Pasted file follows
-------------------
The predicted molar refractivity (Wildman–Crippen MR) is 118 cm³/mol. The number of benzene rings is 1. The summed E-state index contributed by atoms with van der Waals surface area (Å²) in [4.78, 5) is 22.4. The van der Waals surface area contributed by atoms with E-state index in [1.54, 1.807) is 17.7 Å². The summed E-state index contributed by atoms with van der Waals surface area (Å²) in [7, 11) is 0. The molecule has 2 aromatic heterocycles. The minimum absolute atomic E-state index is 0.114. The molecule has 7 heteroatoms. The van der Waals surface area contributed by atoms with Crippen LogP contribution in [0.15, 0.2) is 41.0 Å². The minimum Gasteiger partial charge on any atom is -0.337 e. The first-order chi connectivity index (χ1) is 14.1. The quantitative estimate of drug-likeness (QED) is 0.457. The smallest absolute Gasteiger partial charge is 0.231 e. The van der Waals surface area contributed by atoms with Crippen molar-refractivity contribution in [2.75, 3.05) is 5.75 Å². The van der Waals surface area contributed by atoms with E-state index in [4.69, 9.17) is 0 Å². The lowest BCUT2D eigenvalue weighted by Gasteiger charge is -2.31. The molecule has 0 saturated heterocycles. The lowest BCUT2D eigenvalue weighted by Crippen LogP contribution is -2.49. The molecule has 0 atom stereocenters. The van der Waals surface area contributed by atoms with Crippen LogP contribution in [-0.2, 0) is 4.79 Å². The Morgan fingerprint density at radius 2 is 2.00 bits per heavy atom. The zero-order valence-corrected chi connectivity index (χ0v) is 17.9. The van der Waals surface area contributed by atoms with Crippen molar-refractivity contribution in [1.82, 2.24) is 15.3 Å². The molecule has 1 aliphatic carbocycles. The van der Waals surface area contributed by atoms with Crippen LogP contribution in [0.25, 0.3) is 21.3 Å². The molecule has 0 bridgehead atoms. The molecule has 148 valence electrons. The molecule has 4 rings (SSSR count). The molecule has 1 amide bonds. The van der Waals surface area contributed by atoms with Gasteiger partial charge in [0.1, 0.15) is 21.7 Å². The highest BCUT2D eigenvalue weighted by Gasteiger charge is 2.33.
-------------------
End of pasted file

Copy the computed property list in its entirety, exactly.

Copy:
The predicted molar refractivity (Wildman–Crippen MR) is 118 cm³/mol. The number of benzene rings is 1. The summed E-state index contributed by atoms with van der Waals surface area (Å²) in [4.78, 5) is 22.4. The van der Waals surface area contributed by atoms with E-state index in [1.54, 1.807) is 17.7 Å². The summed E-state index contributed by atoms with van der Waals surface area (Å²) in [7, 11) is 0. The molecule has 2 aromatic heterocycles. The minimum absolute atomic E-state index is 0.114. The molecule has 7 heteroatoms. The van der Waals surface area contributed by atoms with Crippen LogP contribution in [0.15, 0.2) is 41.0 Å². The minimum Gasteiger partial charge on any atom is -0.337 e. The first-order chi connectivity index (χ1) is 14.1. The quantitative estimate of drug-likeness (QED) is 0.457. The smallest absolute Gasteiger partial charge is 0.231 e. The van der Waals surface area contributed by atoms with Crippen molar-refractivity contribution in [2.75, 3.05) is 5.75 Å². The van der Waals surface area contributed by atoms with E-state index in [4.69, 9.17) is 0 Å². The lowest BCUT2D eigenvalue weighted by Gasteiger charge is -2.31. The molecule has 0 saturated heterocycles. The lowest BCUT2D eigenvalue weighted by Crippen LogP contribution is -2.49. The molecule has 0 atom stereocenters. The van der Waals surface area contributed by atoms with Crippen LogP contribution in [-0.2, 0) is 4.79 Å². The Morgan fingerprint density at radius 2 is 2.00 bits per heavy atom. The zero-order valence-corrected chi connectivity index (χ0v) is 17.9. The van der Waals surface area contributed by atoms with Crippen molar-refractivity contribution in [1.82, 2.24) is 15.3 Å². The molecule has 1 aliphatic carbocycles. The van der Waals surface area contributed by atoms with Crippen LogP contribution in [0.25, 0.3) is 21.3 Å². The molecule has 0 bridgehead atoms. The molecule has 148 valence electrons. The molecule has 4 rings (SSSR count). The molecule has 1 amide bonds. The van der Waals surface area contributed by atoms with Gasteiger partial charge in [0.1, 0.15) is 21.7 Å². The highest BCUT2D eigenvalue weighted by Gasteiger charge is 2.33.